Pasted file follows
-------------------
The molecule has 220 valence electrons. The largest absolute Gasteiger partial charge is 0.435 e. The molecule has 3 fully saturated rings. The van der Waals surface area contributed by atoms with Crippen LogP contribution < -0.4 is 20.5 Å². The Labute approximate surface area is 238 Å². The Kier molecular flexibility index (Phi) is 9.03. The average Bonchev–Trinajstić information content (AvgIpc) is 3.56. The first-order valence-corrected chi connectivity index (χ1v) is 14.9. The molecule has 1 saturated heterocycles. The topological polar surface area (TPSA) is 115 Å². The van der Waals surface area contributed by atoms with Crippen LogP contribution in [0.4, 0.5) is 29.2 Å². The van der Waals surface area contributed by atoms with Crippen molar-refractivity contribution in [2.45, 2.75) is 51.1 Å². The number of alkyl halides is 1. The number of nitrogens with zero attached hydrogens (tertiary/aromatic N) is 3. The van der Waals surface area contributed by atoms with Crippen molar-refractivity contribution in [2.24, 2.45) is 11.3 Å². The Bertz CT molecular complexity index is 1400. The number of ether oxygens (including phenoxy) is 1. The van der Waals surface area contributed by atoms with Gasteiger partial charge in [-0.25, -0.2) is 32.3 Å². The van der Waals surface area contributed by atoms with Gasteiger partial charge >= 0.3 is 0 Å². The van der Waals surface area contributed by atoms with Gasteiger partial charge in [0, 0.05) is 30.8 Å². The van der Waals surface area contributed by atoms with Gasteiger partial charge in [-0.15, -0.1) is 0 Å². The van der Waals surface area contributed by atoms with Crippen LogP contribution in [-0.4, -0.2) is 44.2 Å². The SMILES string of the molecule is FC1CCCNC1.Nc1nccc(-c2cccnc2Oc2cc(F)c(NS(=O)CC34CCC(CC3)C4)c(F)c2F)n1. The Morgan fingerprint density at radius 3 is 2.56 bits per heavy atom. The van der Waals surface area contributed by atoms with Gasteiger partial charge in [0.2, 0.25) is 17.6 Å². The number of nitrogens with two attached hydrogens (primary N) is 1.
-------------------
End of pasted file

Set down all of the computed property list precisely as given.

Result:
The molecule has 220 valence electrons. The largest absolute Gasteiger partial charge is 0.435 e. The molecule has 3 fully saturated rings. The van der Waals surface area contributed by atoms with Crippen LogP contribution < -0.4 is 20.5 Å². The Labute approximate surface area is 238 Å². The Kier molecular flexibility index (Phi) is 9.03. The average Bonchev–Trinajstić information content (AvgIpc) is 3.56. The first-order valence-corrected chi connectivity index (χ1v) is 14.9. The molecule has 1 saturated heterocycles. The topological polar surface area (TPSA) is 115 Å². The van der Waals surface area contributed by atoms with Crippen LogP contribution in [0.4, 0.5) is 29.2 Å². The van der Waals surface area contributed by atoms with Crippen molar-refractivity contribution in [2.45, 2.75) is 51.1 Å². The number of alkyl halides is 1. The number of nitrogens with zero attached hydrogens (tertiary/aromatic N) is 3. The van der Waals surface area contributed by atoms with Crippen molar-refractivity contribution in [2.24, 2.45) is 11.3 Å². The Bertz CT molecular complexity index is 1400. The number of ether oxygens (including phenoxy) is 1. The van der Waals surface area contributed by atoms with Gasteiger partial charge in [-0.25, -0.2) is 32.3 Å². The van der Waals surface area contributed by atoms with Gasteiger partial charge >= 0.3 is 0 Å². The van der Waals surface area contributed by atoms with Gasteiger partial charge in [0, 0.05) is 30.8 Å². The van der Waals surface area contributed by atoms with Gasteiger partial charge in [-0.15, -0.1) is 0 Å². The van der Waals surface area contributed by atoms with Crippen LogP contribution in [-0.4, -0.2) is 44.2 Å². The SMILES string of the molecule is FC1CCCNC1.Nc1nccc(-c2cccnc2Oc2cc(F)c(NS(=O)CC34CCC(CC3)C4)c(F)c2F)n1. The Morgan fingerprint density at radius 3 is 2.56 bits per heavy atom. The van der Waals surface area contributed by atoms with Gasteiger partial charge in [0.2, 0.25) is 17.6 Å². The number of nitrogens with two attached hydrogens (primary N) is 1.